Let’s take a look at some of the feature importance values:


features = df_impute_test.columns.values
importances = clf.feature_importances_
indices = np.argsort(importances)
plt.figure(figsize=(8, 20))
plt.title('Feature Importances')
plt.barh(range(len(indices)), importances[indices], color='b', align='center')
plt.yticks(range(len(indices)), [features[i] for i in indices])
plt.xlabel('Relative Importance')
plt.show()
 import shap
explainer = shap.TreeExplainer(clf)
shap_values = explainer.shap_values(X_test)
shap.summary_plot(shap_values, X_test, plot_type="bar")
  1. The most important feature is the percentage of black females

— This suggests that the minority group faces greater hardships related to acute healthcare and any discrimination or health inequity should be addressed immediately

2. Percentage of disabled veterans is also a top feature

— This suggests that disability and veteran status contribute to high ED utilization and the underlying risk factors need to be addressed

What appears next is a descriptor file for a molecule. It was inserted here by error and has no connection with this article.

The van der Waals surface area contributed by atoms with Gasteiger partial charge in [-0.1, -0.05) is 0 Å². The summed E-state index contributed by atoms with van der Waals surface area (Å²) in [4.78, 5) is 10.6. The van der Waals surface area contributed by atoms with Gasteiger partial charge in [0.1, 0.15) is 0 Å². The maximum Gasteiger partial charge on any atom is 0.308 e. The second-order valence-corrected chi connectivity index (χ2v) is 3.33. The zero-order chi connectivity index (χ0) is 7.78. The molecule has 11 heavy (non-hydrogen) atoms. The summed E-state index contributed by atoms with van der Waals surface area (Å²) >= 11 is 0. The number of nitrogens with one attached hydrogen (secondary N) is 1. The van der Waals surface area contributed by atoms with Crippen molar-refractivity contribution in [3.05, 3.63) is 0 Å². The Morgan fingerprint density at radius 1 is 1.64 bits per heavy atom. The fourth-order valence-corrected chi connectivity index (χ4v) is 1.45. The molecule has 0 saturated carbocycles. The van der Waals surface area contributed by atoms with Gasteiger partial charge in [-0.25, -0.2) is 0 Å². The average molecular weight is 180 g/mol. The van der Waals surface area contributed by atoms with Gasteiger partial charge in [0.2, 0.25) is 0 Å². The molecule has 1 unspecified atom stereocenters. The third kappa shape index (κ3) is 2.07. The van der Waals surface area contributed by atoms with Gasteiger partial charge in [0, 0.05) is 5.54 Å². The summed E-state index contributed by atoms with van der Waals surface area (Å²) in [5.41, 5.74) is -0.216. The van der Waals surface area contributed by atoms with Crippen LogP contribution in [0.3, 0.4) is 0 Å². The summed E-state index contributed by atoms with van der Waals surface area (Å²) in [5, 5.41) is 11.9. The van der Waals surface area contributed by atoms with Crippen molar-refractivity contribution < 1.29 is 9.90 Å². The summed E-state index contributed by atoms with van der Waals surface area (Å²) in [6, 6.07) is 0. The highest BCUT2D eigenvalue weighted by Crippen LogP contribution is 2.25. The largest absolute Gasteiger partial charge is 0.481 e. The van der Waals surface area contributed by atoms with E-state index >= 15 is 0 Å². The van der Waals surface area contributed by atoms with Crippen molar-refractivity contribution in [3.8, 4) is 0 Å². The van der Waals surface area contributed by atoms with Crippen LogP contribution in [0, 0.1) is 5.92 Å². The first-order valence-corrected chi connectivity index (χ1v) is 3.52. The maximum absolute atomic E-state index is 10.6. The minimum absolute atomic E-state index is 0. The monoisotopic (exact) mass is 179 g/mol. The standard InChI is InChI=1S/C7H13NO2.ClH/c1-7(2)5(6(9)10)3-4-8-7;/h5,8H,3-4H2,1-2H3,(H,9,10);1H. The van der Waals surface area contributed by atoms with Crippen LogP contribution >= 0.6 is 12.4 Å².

3. SHAP values show that PQI and the Percentage of households that received food stamps/SNAP in the past 12 months have a significant impact

— This indirectly ties socioeconomic status to poor health outcomes, suggesting that if healthcare providers can help in this area, the patients might not visit the emergency department as frequently

Based on these findings, data professionals in the healthcare sector may consider developing predictive models to isolate SDoH features that are correlated with poor health outcomes.

The hope would be that a target healthcare program can address SDoH needs such as discrimination due to race, disability, or socioeconomic status. By offering more intensive care and support to high-risk individuals or high-risk areas, healthcare analysts can work to better treat these patients in a non-acute (not-ED) setting.

This can be achieved through care providers like community health facilities, home health care agencies, and other partners with health insurance companies.

In this article, I introduced a public dataset related to SDoH. By analyzing 2019 and 2020 data, I arrived at several predictive models. The goal of the model was to predict if a county would have High Emergency Department usage based on SDoH factors. The best model from my analysis was the random forest classifier. We review the core features driving the model and explained the implications for healthcare analysts.

— — — — — — — — — — — — — — — — — — — — — — — — — — — — — — — — — — — — — —

Check out the entire notebook on my GitHub

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Internet Citation: Social Determinants of Health Database. Content last reviewed November 2022. Agency for Healthcare Research and Quality, Rockville, MD. https://www.ahrq.gov/sdoh/data-analytics/sdoh-data.html